This brilliant plant is nearly hardy in the Southern counties, and a cool greenhouse plant where it cannot be grown in the open border. To produce fine specimens a firm loamy soil is necessary, with abundance of water all the summer, and moderate supplies all the winter. The bulbs flower more freely when somewhat pot-bound. Therefore they should not be re-potted too often. Under these conditions feeding with clear liquid manure is necessary once a week from the time the flower-buds show until they begin to open. To dry off the bulb may weaken or kill it. Those who cannot cultivate the Amaryllis will find the Vallota an excellent substitute.

VIOLET, DOG'S-TOOTHsee page 327


The Winter Aconite is the very 'firstling' of the year, for it blooms in advance of the Snowdrop, covering the ground with gilt spangles in the bleakest days of February. Any soil or situation will suit it, and it should be planted in large patches where a winter's walk in the garden affords pleasure. It should also be grown in quantity within view from the windows, for the benefit of those who, in the dreary season, cannot get out. The bulbs may be left in the ground for several years, or they may be taken up and stored after the leaves have perished.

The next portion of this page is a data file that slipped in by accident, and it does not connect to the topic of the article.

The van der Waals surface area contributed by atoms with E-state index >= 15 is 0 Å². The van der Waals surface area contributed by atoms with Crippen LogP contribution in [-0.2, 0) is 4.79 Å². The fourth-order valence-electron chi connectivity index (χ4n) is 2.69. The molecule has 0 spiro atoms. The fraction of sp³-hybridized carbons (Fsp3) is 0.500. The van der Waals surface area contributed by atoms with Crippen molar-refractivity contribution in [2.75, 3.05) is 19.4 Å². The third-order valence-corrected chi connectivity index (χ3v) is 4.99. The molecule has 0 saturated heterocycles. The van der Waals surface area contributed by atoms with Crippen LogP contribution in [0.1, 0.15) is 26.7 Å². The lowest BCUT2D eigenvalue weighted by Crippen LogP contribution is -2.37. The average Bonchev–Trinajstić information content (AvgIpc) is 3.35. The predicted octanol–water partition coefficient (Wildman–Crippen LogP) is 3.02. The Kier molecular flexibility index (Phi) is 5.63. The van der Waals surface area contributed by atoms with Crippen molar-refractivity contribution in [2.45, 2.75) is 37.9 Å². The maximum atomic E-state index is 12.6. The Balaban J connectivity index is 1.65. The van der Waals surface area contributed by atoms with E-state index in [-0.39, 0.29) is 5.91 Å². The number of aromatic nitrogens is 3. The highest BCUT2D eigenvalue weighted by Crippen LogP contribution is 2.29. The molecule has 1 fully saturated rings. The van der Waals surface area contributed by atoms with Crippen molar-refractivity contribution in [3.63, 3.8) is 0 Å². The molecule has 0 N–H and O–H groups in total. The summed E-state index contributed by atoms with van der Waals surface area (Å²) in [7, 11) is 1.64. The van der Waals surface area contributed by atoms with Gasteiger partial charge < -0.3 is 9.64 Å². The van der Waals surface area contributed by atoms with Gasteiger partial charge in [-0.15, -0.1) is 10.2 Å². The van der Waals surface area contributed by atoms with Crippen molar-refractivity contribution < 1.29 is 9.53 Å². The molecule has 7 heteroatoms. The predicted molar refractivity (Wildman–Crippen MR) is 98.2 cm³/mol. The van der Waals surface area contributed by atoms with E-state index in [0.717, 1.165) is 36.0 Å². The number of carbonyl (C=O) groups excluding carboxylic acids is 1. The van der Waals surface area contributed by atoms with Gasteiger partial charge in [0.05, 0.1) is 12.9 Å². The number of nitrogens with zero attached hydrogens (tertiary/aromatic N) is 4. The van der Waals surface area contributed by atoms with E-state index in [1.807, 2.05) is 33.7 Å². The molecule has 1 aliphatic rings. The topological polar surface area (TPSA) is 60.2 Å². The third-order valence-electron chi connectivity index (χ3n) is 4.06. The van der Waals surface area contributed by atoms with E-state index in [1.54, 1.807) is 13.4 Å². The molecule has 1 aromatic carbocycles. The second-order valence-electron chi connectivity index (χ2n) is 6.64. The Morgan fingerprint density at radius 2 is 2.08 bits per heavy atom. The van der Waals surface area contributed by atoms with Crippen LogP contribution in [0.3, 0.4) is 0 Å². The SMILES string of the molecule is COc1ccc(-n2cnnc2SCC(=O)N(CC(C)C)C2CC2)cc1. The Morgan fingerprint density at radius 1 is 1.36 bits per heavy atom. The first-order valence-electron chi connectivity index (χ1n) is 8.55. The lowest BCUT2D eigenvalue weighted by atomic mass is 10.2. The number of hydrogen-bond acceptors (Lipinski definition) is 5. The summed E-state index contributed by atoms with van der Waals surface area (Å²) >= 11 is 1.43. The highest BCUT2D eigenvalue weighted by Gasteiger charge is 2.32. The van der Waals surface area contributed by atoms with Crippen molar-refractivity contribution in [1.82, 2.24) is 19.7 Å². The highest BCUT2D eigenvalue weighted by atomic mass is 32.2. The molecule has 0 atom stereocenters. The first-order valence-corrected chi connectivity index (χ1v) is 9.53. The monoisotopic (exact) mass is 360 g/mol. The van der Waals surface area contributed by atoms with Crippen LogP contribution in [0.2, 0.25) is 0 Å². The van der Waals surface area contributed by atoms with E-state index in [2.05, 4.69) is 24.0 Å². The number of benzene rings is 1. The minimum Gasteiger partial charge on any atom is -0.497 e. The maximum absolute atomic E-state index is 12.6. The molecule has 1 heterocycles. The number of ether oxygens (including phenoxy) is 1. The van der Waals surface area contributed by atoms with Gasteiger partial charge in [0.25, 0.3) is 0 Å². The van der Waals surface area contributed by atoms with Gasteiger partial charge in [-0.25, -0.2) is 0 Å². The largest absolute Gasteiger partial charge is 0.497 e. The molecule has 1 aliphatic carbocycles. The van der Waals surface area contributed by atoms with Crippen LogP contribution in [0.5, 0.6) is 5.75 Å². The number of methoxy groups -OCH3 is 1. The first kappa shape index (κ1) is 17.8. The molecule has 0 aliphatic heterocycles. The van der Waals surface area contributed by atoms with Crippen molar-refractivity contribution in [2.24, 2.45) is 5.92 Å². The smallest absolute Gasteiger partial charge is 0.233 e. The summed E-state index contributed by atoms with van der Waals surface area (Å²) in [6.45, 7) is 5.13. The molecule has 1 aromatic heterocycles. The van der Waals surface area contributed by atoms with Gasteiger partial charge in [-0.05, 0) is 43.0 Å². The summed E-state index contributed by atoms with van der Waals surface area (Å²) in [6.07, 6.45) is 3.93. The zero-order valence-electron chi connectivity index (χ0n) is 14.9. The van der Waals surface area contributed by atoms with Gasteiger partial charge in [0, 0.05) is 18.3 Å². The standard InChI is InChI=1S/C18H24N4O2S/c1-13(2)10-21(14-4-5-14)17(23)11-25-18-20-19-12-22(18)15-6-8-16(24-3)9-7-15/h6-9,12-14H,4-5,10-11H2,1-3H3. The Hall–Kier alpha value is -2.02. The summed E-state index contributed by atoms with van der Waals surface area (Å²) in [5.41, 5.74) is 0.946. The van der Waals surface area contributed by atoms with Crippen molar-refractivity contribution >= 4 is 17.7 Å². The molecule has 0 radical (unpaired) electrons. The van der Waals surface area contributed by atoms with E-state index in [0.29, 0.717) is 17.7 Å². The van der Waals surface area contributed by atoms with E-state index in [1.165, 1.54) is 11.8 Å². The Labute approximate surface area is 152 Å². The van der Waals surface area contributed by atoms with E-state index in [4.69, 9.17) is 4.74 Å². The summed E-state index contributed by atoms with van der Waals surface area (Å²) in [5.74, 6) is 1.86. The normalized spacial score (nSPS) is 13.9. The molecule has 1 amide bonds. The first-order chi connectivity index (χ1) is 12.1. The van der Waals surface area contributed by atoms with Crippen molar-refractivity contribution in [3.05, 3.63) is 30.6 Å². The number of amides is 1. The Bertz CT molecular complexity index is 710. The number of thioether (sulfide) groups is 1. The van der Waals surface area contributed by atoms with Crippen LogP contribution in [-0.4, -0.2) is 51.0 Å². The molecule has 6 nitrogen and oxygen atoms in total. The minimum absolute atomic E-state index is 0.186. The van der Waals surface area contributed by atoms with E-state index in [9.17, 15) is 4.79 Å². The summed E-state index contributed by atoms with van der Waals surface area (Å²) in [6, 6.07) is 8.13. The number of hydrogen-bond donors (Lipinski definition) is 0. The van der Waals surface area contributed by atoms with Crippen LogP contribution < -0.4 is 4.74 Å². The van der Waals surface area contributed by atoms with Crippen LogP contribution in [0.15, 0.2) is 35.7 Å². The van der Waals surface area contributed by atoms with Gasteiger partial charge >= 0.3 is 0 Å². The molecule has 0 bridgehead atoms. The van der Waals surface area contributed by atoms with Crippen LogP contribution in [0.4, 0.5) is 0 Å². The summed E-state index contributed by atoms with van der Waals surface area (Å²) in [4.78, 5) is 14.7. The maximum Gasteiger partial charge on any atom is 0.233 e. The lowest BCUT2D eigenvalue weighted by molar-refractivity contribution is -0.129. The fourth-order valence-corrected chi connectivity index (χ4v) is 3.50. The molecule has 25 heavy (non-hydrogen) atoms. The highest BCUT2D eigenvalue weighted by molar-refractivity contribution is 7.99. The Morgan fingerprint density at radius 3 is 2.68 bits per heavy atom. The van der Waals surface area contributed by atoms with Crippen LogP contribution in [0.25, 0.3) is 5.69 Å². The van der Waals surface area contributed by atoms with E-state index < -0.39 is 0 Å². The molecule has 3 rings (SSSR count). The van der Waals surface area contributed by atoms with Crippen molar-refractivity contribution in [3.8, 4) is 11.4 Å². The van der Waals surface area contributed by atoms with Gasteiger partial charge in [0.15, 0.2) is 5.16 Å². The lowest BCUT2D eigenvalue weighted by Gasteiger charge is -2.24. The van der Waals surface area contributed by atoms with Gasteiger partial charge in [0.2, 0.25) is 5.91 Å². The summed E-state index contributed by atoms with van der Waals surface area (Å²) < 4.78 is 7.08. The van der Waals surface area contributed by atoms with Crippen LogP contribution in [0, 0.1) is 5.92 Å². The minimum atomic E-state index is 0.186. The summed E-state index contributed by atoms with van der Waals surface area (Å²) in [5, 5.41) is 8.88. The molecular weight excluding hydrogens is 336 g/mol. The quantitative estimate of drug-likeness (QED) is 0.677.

Flower of the West Wind

A dwarf white Crocus-like flower, with foliage resembling the common Rush on a small scale. Plant in clumps from November to March in borders, and it will commence blooming about the end of July, and continue in flower until frost cuts it down. Any soil will suit this plant, and it thrives for several years if left undisturbed.